MADISON, Wis. — Candidates in the Democratic presidential primary support student loan debt reforms with several already having rolled out formal plans to help take on the $1.5 trillion crisis. Meanwhile in Wisconsin, Republicans in control of the state legislature are opposing plans to offer any relief for Wisconsin borrowers for a fourth straight budget cycle.
“Student loan debt is a crisis that crosses partisan, gender, age, class and racial lines,” said One Wisconsin Now Executive Director Analiese Eicher. “That’s why reforms to help are so broadly supported by the public. It’s Republican politicians in the Wisconsin legislature that are putting their partisanship before helping to solve this problem.”
Democratic presidential candidates are proposing a wide range of initiatives to combat the $1.5 trillion student loan debt crisis. Eicher noted that while details may differ, the candidates universally recognize that something must be done to stem the exponentially growing debt Americans are taking on to get an education.
In his 2019 budget proposal, Gov. Tony Evers included measures to begin the process of helping Wisconsin student loan borrowers with a state-based plan to help refinance their loans, just like you can with a mortgage. In the 2013, 2015 and 2017 sessions of the state legislature, Democrats proposed a plan to create a state-based authority to help Wisconsin residents refinance student loans but it was blocked from consideration by Republicans.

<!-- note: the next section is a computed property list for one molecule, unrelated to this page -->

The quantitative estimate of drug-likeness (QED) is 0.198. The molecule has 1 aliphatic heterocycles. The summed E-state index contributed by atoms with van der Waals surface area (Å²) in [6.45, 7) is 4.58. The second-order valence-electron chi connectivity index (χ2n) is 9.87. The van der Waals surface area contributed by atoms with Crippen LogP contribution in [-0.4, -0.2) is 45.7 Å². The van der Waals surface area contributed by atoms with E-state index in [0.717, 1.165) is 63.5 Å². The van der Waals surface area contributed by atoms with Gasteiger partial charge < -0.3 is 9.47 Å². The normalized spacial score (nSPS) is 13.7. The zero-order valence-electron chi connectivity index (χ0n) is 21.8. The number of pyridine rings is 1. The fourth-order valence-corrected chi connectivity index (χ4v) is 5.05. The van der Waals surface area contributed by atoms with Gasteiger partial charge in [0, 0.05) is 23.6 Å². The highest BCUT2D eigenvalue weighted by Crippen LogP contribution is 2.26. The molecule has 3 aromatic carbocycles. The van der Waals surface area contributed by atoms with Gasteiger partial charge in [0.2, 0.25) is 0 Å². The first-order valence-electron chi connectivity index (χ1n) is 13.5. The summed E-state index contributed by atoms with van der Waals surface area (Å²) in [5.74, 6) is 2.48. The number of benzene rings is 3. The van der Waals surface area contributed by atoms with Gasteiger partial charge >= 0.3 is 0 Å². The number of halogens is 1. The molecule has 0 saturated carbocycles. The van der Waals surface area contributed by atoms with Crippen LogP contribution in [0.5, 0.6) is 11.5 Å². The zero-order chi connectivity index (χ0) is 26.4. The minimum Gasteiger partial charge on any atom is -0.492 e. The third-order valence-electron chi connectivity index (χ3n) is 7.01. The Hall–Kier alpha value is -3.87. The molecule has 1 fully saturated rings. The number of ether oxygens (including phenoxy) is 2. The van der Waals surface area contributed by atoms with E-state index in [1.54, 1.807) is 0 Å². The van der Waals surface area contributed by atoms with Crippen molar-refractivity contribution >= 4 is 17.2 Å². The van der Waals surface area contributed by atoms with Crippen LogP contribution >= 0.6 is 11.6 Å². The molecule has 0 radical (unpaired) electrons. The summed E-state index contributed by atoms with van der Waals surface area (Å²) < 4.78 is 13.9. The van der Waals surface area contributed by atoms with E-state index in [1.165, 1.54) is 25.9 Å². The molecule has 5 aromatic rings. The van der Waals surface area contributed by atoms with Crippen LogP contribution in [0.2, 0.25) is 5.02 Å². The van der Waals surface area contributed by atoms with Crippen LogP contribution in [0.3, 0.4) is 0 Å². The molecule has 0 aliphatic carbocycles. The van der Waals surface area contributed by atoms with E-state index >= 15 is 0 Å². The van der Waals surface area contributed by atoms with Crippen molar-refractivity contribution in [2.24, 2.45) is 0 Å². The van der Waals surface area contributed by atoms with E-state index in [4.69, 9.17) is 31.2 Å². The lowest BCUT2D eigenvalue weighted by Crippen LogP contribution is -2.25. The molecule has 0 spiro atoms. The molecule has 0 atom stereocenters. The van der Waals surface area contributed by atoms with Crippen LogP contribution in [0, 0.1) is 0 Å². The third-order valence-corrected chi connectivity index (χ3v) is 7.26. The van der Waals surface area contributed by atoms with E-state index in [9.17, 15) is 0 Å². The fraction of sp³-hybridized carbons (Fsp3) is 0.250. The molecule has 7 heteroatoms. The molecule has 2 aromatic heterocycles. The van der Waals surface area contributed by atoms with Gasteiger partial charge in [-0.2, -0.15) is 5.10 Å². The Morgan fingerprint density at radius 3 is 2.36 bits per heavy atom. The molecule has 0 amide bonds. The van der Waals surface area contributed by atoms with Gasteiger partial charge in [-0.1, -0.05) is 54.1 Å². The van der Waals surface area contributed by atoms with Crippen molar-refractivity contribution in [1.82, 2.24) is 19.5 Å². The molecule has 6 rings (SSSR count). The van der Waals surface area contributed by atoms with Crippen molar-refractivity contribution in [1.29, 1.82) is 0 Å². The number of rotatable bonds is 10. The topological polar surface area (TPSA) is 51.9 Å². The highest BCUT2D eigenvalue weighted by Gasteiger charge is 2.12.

Republican leaders removed Evers’ 2019 proposal shortly after the budget bill was introduced and forbade the Joint Committee on Finance from considering a Democratic amendment to restore the help for student loan borrowers.
A recent poll of Wisconsin voters found broad and strong support for the proposition that there should be a state-based plan to help student loan borrowers refinance their loans. Overall support was 76 percent. Support was 76 percent among women and 77 percent among men; 80 percent among respondents age 40-65 and 78 percent among voters over age 65; 76 percent among African American voters; 78 percent among self-identified Independents and even 64 percent among Republicans.
Under complete Republican control of state government, the student debt situation became more dire. The state now ranks in the top ten nationally for the percentage of college graduates who left with student debt, according to the most recent study by The Institute for College Access and Success (TICAS). The explosion of debt is not confined just to young people either. The Consumer Financial Protection Bureau reports in Wisconsin the number of borrowers over age 60 rose by an astounding 48 percent and their debt increased by 45 percent between 2012 and 2017.